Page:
Nigeria black Africa's richest and most populous state warned the continent's other independent black nations today that quarrels and wars among themselves require "an urgent cure."

In a blunt speech that reflected his military background, Lt. Gen. Olusegun Obasanjo, Nigeria's head of state said, "Dep serate situations call for desperate solutions."

He called on the summit conference of the 49 members of the badly divided Organizations of African unity to take "Urgent and positive devise a more effective machinery for resolving intra-African conflicts."

Obasanjo suggested creation of a five-to-seven member standing committee to deal with independent African conflicts."

Obasanjo suggested creation of a five-to-sevenmember standing committee to deal with independent Africa's many festering problems.

He also urged that the OAU secretary general normally more a caretaker than a decision-maker, be given "the necessary powers to respond promptly and effectively" to the continent's problems.

"Intra-African quarrels now constitute such an ominous and undesirable development that there is at present a real threat to peace and harmony in our continent," he said.

The Nigerian leader spoke harshly of fellow OAU members who he said are $13 million in arrears in their pledges to the liberation committee that disburses funds to nationalist guerrillas fighting to end white rule in southern Africa.

He said that if "only a fraction of the incredible stockpile of arms and ammunition in Africa" is made available to "freedom fighters" instead of being used in "fratricidal" combat, "the cause of liberation will be dramatically advanced."

Obasanjo's speech was one in a series reflecting the fact that black Africa's own problems rather than the struggle to end white rule are the center of the formal agenda adopted today.

Many topics were left over from previous summits or left unresolved by the foreign ministers, who ended their preparatory meeting after arguing inconclusively until 4 a.m. today.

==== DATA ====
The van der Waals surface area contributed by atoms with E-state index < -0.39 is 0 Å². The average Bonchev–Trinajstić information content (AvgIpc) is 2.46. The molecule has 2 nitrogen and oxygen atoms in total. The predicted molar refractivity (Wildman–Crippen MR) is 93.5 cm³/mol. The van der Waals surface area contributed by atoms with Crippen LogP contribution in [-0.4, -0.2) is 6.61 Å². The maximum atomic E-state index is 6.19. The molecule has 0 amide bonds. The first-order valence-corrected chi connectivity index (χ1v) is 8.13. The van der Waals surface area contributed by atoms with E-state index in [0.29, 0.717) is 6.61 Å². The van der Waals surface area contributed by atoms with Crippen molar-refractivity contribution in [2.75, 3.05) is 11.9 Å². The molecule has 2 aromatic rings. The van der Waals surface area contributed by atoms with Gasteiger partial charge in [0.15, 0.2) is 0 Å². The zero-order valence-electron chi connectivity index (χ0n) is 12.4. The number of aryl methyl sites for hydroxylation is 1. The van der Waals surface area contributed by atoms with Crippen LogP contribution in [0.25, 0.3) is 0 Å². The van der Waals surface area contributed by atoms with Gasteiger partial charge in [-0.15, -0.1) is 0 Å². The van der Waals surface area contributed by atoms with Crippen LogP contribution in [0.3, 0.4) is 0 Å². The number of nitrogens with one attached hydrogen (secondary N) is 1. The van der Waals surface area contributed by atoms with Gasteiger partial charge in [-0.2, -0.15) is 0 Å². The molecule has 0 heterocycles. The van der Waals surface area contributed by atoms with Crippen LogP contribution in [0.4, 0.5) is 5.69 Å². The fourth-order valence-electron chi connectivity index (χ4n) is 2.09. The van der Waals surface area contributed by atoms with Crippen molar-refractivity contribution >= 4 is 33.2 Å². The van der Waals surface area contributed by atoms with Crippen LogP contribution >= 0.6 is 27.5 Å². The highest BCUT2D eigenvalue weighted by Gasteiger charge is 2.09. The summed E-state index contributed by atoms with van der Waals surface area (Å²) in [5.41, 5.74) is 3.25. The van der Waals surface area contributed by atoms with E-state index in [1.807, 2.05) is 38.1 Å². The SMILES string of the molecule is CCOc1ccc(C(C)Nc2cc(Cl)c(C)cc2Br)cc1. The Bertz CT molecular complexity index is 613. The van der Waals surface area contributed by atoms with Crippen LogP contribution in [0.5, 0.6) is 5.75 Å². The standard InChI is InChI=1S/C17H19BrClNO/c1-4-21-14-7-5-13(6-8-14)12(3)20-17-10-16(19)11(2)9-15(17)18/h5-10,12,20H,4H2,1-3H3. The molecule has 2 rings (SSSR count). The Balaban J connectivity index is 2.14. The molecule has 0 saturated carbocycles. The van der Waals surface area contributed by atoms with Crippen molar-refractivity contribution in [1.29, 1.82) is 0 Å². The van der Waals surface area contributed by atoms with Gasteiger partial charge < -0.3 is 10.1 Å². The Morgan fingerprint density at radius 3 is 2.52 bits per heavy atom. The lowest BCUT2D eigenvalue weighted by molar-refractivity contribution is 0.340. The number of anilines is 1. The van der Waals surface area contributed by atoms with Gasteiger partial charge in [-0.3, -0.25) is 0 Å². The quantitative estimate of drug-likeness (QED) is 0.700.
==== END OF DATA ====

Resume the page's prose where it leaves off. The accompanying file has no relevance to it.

A major agenda item deals with the Western Sahara, where Algerian backed Polisario guerrillas are fighting Morocco and Mauretania, which annexed the former Spanish territory last year.

At the last OAU summit a year ago, deadlocked heads of state voted to hold a special session on the Sahara within 12 months, but the meeting was never held. Meanwhile, the fighting has escalated.

Among other agenda items are Chad's complaint that Libya has occupied 45,000 square miles of its terri- [TEXT OMITTED FROM SOURCE]

Emerging from a long period of relative silence, the continent's moderate leaders, a big majority among the 23 heads of state here, appeared determined to condemn intervention in Africa by the Soviet Union.

Their purposefulness here contory, a complaint by the Comoro Islands in the Indian Ocean that its citizens have been massacred on Madagascar, and Zaire's suggestion that the OAU's moribund arbitration, meditation and concilation machinery be reviewed. [TEXT OMITTED FROM SOURCE] trasted with their passivity at the Angolan civil war and their similar silence when former Soviet President Nikolai Podgorny's visited Southern Africa and over Cuban leader Fidel Castro's involvements in Ethiopia and elsewhere on the continent.

Radical Algeria, however, with the Western Sahara in mind, has insisted that Morocco and Mauretania indicted the OAU principle of respecting national boundaries inherited from the European colonial powers. At the same time, Algeria champions the right of all people to self-determination - a principle which, because of the continent's ariberarily drawn boders, could call into question the boundaries of almost every member state.

Indicative of the touchiness on most issues was Zaire President Mobutu Sese Seko's charge that Secretary General William Eteki was guilty of "intellectural dishonesty" in his refusal to endorse Zaire's argument that its rich mining province of Shaba had been invaded from Angola. Eteki's report said there was not enough evidence to decide whether the trouble stemmed from an invasion or from internal discontent.

Faced with such squabbling, the African nationalists spoke directly to the press.

Robert Mugabe, leader of one wing of the guerillas fighting Rhodesian Prime Minister Ian Smith's white government told reporters he expects to meet with British Foreign Secretary Robert Owen "within a week or so" to try to find a solution to the Rhodesian question by next year.

The meeting will probably be in Mozambique. Tanzania or Zambia. He said. Muqabe virtually ruled out the possibility of progress unless his forces are authorized to take over security directly from the Smith government.

Although Mugabe said it is "very very important" that his Patriotic Front be recognized as the sole representative of Zimbabwe (the African name for Rhodesia) observers doubted any such official stamp would come from the conference.

The issue has been alive since the OAU appointed five so-called front line states last year to decide whether Mugabe and co-leader Joshua Nkomo or their civilian rivals should represent the Zimbabwe liberation movement.

The five states backed the Patriotic Front because it was doing the fighting, but the moderates blocked formal endorsement at an OAU foreign minister's conference last winter.